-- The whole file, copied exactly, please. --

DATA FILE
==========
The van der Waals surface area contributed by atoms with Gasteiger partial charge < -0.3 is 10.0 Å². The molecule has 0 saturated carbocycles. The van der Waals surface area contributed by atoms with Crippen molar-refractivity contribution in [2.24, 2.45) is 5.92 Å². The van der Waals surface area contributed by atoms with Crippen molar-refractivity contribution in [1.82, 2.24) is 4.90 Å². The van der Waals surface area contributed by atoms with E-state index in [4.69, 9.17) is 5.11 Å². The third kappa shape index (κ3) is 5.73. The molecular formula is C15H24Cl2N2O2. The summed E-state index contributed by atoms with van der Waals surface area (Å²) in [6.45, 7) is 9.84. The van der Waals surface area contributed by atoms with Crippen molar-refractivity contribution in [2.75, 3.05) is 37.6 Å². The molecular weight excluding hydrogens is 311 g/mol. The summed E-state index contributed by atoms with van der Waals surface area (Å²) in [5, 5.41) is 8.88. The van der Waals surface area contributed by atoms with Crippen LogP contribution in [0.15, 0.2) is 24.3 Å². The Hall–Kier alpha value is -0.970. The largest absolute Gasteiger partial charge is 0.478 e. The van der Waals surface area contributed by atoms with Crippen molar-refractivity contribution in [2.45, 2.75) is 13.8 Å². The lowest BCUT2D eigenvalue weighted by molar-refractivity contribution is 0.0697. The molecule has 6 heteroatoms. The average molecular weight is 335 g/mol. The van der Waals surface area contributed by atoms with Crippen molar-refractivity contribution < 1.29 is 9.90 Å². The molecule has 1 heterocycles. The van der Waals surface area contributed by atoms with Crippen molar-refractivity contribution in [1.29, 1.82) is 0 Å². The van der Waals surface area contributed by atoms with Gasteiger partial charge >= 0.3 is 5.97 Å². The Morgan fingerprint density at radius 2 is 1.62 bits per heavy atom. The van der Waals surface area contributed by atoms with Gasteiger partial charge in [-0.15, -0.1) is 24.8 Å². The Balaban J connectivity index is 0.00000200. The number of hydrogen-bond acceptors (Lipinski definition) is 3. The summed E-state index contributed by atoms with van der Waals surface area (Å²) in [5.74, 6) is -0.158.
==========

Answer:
The van der Waals surface area contributed by atoms with Gasteiger partial charge < -0.3 is 10.0 Å². The molecule has 0 saturated carbocycles. The van der Waals surface area contributed by atoms with Crippen molar-refractivity contribution in [2.24, 2.45) is 5.92 Å². The van der Waals surface area contributed by atoms with Crippen molar-refractivity contribution in [1.82, 2.24) is 4.90 Å². The van der Waals surface area contributed by atoms with E-state index in [4.69, 9.17) is 5.11 Å². The third kappa shape index (κ3) is 5.73. The molecular formula is C15H24Cl2N2O2. The summed E-state index contributed by atoms with van der Waals surface area (Å²) in [6.45, 7) is 9.84. The van der Waals surface area contributed by atoms with Crippen molar-refractivity contribution in [2.75, 3.05) is 37.6 Å². The molecular weight excluding hydrogens is 311 g/mol. The summed E-state index contributed by atoms with van der Waals surface area (Å²) in [5, 5.41) is 8.88. The van der Waals surface area contributed by atoms with Crippen LogP contribution in [0.15, 0.2) is 24.3 Å². The Hall–Kier alpha value is -0.970. The largest absolute Gasteiger partial charge is 0.478 e. The van der Waals surface area contributed by atoms with Crippen molar-refractivity contribution in [2.45, 2.75) is 13.8 Å². The lowest BCUT2D eigenvalue weighted by molar-refractivity contribution is 0.0697. The molecule has 6 heteroatoms. The average molecular weight is 335 g/mol. The van der Waals surface area contributed by atoms with Crippen molar-refractivity contribution < 1.29 is 9.90 Å². The molecule has 1 heterocycles. The van der Waals surface area contributed by atoms with Crippen molar-refractivity contribution in [1.29, 1.82) is 0 Å². The van der Waals surface area contributed by atoms with Gasteiger partial charge >= 0.3 is 5.97 Å². The Morgan fingerprint density at radius 2 is 1.62 bits per heavy atom. The van der Waals surface area contributed by atoms with Gasteiger partial charge in [-0.15, -0.1) is 24.8 Å². The Balaban J connectivity index is 0.00000200. The number of hydrogen-bond acceptors (Lipinski definition) is 3. The summed E-state index contributed by atoms with van der Waals surface area (Å²) in [5.74, 6) is -0.158.